Architecturally exposed structural steelwork (AESS)

AESS: Form and function


Architecturally exposed structural steel (AESS) is a mixture of art, science and know-how. It can express the structural integrity of a building in a striking way and put the structural system at the forefront aesthetically. AESS can also combine form and function, expressing a playful intent while at the same time functioning as a primary load carrying system.

Increasingly, buildings are showcasing AESS to provide a signature identity, whether that is up close and personal in the entrance lobby or externally as a statement to establish the architectural presence and strength of the building. In these multifarious roles, steel can be viewed from a range of distances and must respond accordingly to level-of-detail considerations, balancing the degree of finish and detailing against cost and practicality.

The ASI has developed and provided a range of support material for architects to enable fit-for-purpose specification of the appropriate AESS requirements. 

Communication is key

Delivering a successful AESS structure is not difficult, provided that clear communication about intent is maintained among the architect, engineer and fabricator. AESS has significantly higher requirements for the form, fit and finish for fabrication, erection and coatings than regular structural steelwork. These must be taken into account throughout the development process. Architects therefore become part of a triangle of communication in their documentation with the engineer and the fabricator, which will affect the way engineers design connections and the way fabricators finish connections, as well as the cost.

This interactive design process is very different from the more linear process associated with ‘standard’ structural steel that is hidden from view and where the architect can often step back from detailed involvement.

Communication can be improved by considering the following points:

  • Ensure a section on AESS is included in the Structural Steelwork Specification: the ASI National Structural Steelwork Specification includes appropriate clauses and is a free download
  • Adopt a category approach: as implemented in the NSSS and AS/NZS 5131 Structural steelwork – Fabrication and erection. The four-category system (AESS1 through AESS4) differentiates AESS as a function of building type, distance of view, surface treatment and budget
  • Facilitate early engagement: of the architect, engineer and fabricator with face-to-face meetings to discuss expectations, which may include meetings at the fabrication shop to view real-world samples
  • Provide clarity regarding acceptable substitution: substitution of different member types or shapes may need to be limited to ensure architectural intent.

Connection considerations

Connections that are to be exposed must be designed differently than those that are concealed. Decisions relating to the use of welded versus bolted connections must be informed by the overall requirements for the design of the structural system.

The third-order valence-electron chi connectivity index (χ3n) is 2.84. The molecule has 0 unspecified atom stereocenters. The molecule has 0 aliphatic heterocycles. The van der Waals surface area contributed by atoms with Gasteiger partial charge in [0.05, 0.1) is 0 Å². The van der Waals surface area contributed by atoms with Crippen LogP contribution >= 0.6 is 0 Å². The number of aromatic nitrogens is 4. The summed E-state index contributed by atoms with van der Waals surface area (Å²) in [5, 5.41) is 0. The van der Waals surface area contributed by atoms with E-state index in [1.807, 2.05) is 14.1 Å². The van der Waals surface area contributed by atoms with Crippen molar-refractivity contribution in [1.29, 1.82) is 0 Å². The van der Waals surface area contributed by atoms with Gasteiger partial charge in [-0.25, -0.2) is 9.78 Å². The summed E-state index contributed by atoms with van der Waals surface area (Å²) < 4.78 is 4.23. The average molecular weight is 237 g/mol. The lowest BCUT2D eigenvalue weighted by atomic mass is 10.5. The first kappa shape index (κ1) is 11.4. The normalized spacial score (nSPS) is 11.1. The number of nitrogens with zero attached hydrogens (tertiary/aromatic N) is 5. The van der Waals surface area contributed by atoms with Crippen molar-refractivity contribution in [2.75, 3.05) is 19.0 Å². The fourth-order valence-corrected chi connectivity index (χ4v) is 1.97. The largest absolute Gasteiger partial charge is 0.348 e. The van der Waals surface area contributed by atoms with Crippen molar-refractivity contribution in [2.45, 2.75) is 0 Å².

Integrating connections with the architectural intent can be improved by considering the following points:

  • Make stitch welds continuous: for longer viewing distances, the same visual effect may be achieved by caulking
  • Reduce the number of pieces used in connections, including stiffeners: for example, making webs thicker to avoid the use of stiffeners, or apply a stiffener only to the less visible side
  • Soften the edges of elements with rounded, tapered curved edges: in particular, near or at connections
  • Minimise gaps: between plates, and be consistent. Large gaps and inconsistency can make for a messy appearance
  • Redesign connections to be unobtrusive: large bolted splices between CHS/RHS, for example, can be redesigned with in-line connection (perhaps cover plated) rather than transverse end plates
  • Hide and/or streamline large connections: for example, by matching SHS/CHS member sizing at connections to avoid steps and/or stiffeners
  • Utilise castings: purpose-made castings for connections can be streamlined and elegant. Can be cost-effective for larger connections with high loads or complex member orientations.

Minimising cost

Cost estimates from fabricators can vary markedly depending both on the type and extent of AESS treatment and also on their understanding and comfort level. Be specific and communicate early. Understand the impact of viewing distance and use as this may allow simpler detailing and other finishing options.

The following considerations will help minimise unnecessary costs:

  • Specify minimum surface preparation of Sa2 to AS 1627.4: insufficient surface preparation can result in costly rework when final product finish is impaired by show-through
  • Take into account the final corrosion protection or fire protection system: refined details may not be necessary if thicker fire protection is required, for example
  • Avoid excessive grinding or other surface treatment in remote or less visible locations: if you cannot see the detail, it does not need detail treatment
  • Be judicious about specifying samples: creating samples can be expensive, so be reasonable and detailed in the kind of sample truly needed. There are various types of samples possible, including 3D renderings, a steel coupon with applied finish, a scaled down mock-up or full-scale mock-up, all with commensurate costs
  • Check for material availability: particularly important for larger round tubes. Delays can add cost if not managed properly
  • Do not over-specify: use AESS requirements judiciously and appropriately. Many projects can work well with more common standard steel member shapes, with aesthetically cleaner shapes only where necessary.

Resources


Steelconstruction.info – Visually expressed structural forms

Case Studies